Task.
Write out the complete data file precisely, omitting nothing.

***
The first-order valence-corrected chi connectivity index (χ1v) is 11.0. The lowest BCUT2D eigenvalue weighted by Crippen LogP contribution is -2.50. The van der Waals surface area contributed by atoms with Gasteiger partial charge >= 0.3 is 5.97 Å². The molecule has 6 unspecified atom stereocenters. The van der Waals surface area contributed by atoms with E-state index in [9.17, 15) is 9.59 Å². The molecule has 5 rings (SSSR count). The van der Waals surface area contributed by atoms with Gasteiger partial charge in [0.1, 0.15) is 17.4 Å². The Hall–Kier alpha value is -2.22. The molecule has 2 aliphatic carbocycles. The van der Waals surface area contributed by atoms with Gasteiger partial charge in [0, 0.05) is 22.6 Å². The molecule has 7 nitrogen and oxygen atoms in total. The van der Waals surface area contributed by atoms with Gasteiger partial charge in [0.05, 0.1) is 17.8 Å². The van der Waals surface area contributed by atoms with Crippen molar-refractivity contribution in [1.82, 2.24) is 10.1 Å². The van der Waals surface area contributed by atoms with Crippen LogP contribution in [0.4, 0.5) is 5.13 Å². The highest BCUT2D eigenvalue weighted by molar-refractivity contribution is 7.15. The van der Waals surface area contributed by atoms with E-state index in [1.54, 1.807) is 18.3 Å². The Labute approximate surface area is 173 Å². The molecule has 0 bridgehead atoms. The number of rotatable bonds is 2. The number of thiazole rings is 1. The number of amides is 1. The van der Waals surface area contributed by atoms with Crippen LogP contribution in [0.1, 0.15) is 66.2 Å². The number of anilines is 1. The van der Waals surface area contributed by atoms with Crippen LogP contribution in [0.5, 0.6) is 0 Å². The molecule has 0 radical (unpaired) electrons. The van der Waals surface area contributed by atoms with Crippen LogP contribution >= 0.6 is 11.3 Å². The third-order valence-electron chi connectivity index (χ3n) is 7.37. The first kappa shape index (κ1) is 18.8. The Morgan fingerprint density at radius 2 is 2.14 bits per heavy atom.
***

The first-order valence-corrected chi connectivity index (χ1v) is 11.0. The lowest BCUT2D eigenvalue weighted by Crippen LogP contribution is -2.50. The van der Waals surface area contributed by atoms with Gasteiger partial charge >= 0.3 is 5.97 Å². The molecule has 6 unspecified atom stereocenters. The van der Waals surface area contributed by atoms with E-state index in [9.17, 15) is 9.59 Å². The molecule has 5 rings (SSSR count). The van der Waals surface area contributed by atoms with Gasteiger partial charge in [0.1, 0.15) is 17.4 Å². The Hall–Kier alpha value is -2.22. The molecule has 2 aliphatic carbocycles. The van der Waals surface area contributed by atoms with Gasteiger partial charge in [0, 0.05) is 22.6 Å². The molecule has 7 nitrogen and oxygen atoms in total. The van der Waals surface area contributed by atoms with Gasteiger partial charge in [0.05, 0.1) is 17.8 Å². The van der Waals surface area contributed by atoms with Crippen molar-refractivity contribution in [1.82, 2.24) is 10.1 Å². The van der Waals surface area contributed by atoms with Crippen LogP contribution in [0.4, 0.5) is 5.13 Å². The highest BCUT2D eigenvalue weighted by molar-refractivity contribution is 7.15. The van der Waals surface area contributed by atoms with E-state index in [1.54, 1.807) is 18.3 Å². The Labute approximate surface area is 173 Å². The molecule has 0 bridgehead atoms. The number of rotatable bonds is 2. The number of thiazole rings is 1. The number of amides is 1. The van der Waals surface area contributed by atoms with Crippen LogP contribution in [0.1, 0.15) is 66.2 Å². The number of anilines is 1. The van der Waals surface area contributed by atoms with Crippen LogP contribution in [0.5, 0.6) is 0 Å². The molecule has 0 radical (unpaired) electrons. The van der Waals surface area contributed by atoms with Crippen LogP contribution >= 0.6 is 11.3 Å². The third-order valence-electron chi connectivity index (χ3n) is 7.37. The first kappa shape index (κ1) is 18.8. The Morgan fingerprint density at radius 2 is 2.14 bits per heavy atom.